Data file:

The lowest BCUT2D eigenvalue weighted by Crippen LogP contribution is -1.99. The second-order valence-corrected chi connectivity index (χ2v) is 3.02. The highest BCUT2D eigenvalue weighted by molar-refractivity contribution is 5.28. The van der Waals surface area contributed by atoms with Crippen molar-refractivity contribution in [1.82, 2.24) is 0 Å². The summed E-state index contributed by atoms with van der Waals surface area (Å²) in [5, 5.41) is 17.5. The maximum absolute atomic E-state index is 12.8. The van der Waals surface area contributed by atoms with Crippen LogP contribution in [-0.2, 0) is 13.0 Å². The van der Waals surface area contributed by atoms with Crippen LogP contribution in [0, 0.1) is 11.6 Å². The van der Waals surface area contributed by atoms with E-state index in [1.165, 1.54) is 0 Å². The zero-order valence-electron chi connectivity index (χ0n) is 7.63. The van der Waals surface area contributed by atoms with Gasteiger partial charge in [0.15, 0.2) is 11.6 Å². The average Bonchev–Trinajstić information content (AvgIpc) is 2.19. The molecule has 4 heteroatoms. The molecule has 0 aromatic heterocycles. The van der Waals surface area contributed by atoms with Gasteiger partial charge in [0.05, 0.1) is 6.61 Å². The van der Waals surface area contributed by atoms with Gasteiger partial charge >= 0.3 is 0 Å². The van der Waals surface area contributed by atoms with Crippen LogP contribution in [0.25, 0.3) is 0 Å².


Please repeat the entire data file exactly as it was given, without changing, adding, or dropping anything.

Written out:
The lowest BCUT2D eigenvalue weighted by Crippen LogP contribution is -1.99. The second-order valence-corrected chi connectivity index (χ2v) is 3.02. The highest BCUT2D eigenvalue weighted by molar-refractivity contribution is 5.28. The van der Waals surface area contributed by atoms with Crippen molar-refractivity contribution in [1.82, 2.24) is 0 Å². The summed E-state index contributed by atoms with van der Waals surface area (Å²) in [5, 5.41) is 17.5. The maximum absolute atomic E-state index is 12.8. The van der Waals surface area contributed by atoms with Crippen LogP contribution in [-0.2, 0) is 13.0 Å². The van der Waals surface area contributed by atoms with Crippen LogP contribution in [0, 0.1) is 11.6 Å². The van der Waals surface area contributed by atoms with E-state index in [1.165, 1.54) is 0 Å². The zero-order valence-electron chi connectivity index (χ0n) is 7.63. The van der Waals surface area contributed by atoms with Gasteiger partial charge in [0.15, 0.2) is 11.6 Å². The average Bonchev–Trinajstić information content (AvgIpc) is 2.19. The molecule has 4 heteroatoms. The molecule has 0 aromatic heterocycles. The van der Waals surface area contributed by atoms with Gasteiger partial charge in [0.05, 0.1) is 6.61 Å². The van der Waals surface area contributed by atoms with Gasteiger partial charge >= 0.3 is 0 Å². The van der Waals surface area contributed by atoms with Crippen LogP contribution in [0.25, 0.3) is 0 Å².